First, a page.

Until 2012 the best way for visitors to travel around California was by rental car. And folks who did not want or could not rent a car were out of luck. What has changed the equation is a high-quality dependable travel solution that has grown between 5.1% and 9.8% every year since 2006 and does not require one dime of public subsidy. This new technology is intercity bus service.
In late 2012 Megabus, a discount intercity bus company, entered California. The company currently serves Burbank, Los Angeles, Oakland, Riverside, Sacramento, San Jose and San Francisco. An 8-hour SF-LA route costs $30-50 each way; a five and one half-hour L.A. to Las Vegas trip costs $5-$12 each way. Bargain finders can get tickets for as low as $1. Megabus is not alone, competitor Boltbus offers L.A.-SF tickets at $9.00 each way and tickets to Las Vegas at $8. Boltbus also serves Oregon, Washington and British Columbia with stops in Portland, Seattle, Vancouver and many smaller communities. California Shuttle and other companies also serve the growing West Coast market.
There are many reasons why passengers would choose intercity bus over Amtrak. First, Amtrak does not offer intercity bus service between Los Angeles and Las Vegas. Even on certain routes where Amtrak does offer conventional rail service such as the Los Angeles to San Francisco route, passengers must transfer to a bus in Oakland to reach San Francisco. But even if a passenger decides to take the train to Oakland and then use Bay Area Rapid Transit (BART) heavy-rail to get to San Francisco, the bus is cheaper ($15.00 compared to $60.00) and faster 7.5 hours compared to 11 hours.
Cost is a major reason that young riders, who are one of the largest user groups for intercity Bus, choose this mode. Younger people have lower incomes than their older counterparts. There is no great mystery to this; many young people are still completing their education or starting their careers.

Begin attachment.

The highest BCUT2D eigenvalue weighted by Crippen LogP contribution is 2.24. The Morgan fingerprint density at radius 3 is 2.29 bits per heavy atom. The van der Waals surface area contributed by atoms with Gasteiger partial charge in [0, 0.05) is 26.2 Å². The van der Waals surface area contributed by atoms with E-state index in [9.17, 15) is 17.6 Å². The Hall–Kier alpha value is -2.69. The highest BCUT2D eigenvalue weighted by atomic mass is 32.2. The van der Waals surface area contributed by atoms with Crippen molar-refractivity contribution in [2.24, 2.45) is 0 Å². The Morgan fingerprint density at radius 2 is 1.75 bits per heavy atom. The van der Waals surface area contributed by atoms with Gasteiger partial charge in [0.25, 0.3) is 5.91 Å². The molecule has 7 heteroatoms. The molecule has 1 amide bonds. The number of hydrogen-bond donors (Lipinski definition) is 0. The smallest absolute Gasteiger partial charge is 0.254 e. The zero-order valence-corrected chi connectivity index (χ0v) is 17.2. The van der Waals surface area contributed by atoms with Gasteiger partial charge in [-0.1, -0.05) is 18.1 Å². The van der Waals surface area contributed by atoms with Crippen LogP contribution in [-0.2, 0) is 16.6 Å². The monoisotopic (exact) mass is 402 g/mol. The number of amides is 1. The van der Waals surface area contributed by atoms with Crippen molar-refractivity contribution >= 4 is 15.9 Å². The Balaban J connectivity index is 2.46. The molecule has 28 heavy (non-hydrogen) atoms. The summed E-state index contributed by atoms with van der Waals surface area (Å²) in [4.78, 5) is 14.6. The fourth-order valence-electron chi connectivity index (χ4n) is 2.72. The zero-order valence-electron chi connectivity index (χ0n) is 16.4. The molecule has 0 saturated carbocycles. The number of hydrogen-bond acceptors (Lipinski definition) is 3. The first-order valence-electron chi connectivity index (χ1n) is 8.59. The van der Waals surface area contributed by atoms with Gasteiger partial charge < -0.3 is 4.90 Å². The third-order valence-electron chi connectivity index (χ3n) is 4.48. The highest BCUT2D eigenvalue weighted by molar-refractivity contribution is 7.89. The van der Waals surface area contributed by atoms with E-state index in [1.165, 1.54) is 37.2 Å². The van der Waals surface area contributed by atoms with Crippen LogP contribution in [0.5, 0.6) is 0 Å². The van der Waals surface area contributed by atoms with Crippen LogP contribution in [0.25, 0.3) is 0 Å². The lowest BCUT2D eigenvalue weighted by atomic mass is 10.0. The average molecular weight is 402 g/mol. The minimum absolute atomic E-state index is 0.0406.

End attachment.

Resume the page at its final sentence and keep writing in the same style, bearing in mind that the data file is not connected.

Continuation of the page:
The technology offered on Megasbus and Bolt also plays a major role. Recent studies by the US Public Interest Research Group, the American Public Transit Association (APTA), and the U.S. Department of Transportation showed that some riders, namely the young, are willing to tolerate longer travel times if they are able to work and otherwise continue their activities while in transit. It also shows that younger riders are more willing to use alternative transportation. This younger demographic is willing to put up with longer transit times, not because they are more patient than older groups, but because advances in technology allow them to use their smartphones, laptops, tablets and other devices while in transit.
Megabus and Boltbus do not operate from stations. They have curbside pick-up at designated stations throughout the city. Bus operators found that bus stations are expensive to maintain and discourage ridership since many riders find bus stations depressing. Some potential riders would not ride traditional intercity bus service solely because of the bus stations. Waiting outside for a bus is not enjoyable in extreme weather. But California has very few of these days.
With the addition of intercity buses travelers now have at least three different unsubsidized ways to travel around the country. Travelers wanting the fastest trip can fly. Air travel is expensive, especially when tickets are purchased last minute, but it is quick. Travelers wanting a more personalized trip can drive. Auto travel is slower than air travel and more expensive than bus travel. But cars can stop along the way at a specific restaurant or to see a specific attraction, in the ways buses and airplanes cannot. Bus travel is the cheapest—it is cheaper than Amtrak on 95% of the routes where the two modes compete. It is often faster than Amtrak depending on the road and rail infrastructure.
These three ways of travel make train Amtrak increasingly unnecessary. Private-sector rail definitely has a role in the Northeast corridor and other corridors where it is self-supporting. But with intercity bus travel operating without a subsidy, the argument that a subsidized government-run train monopoly is needed to provide a low-cost alternative to flying is irrelevant.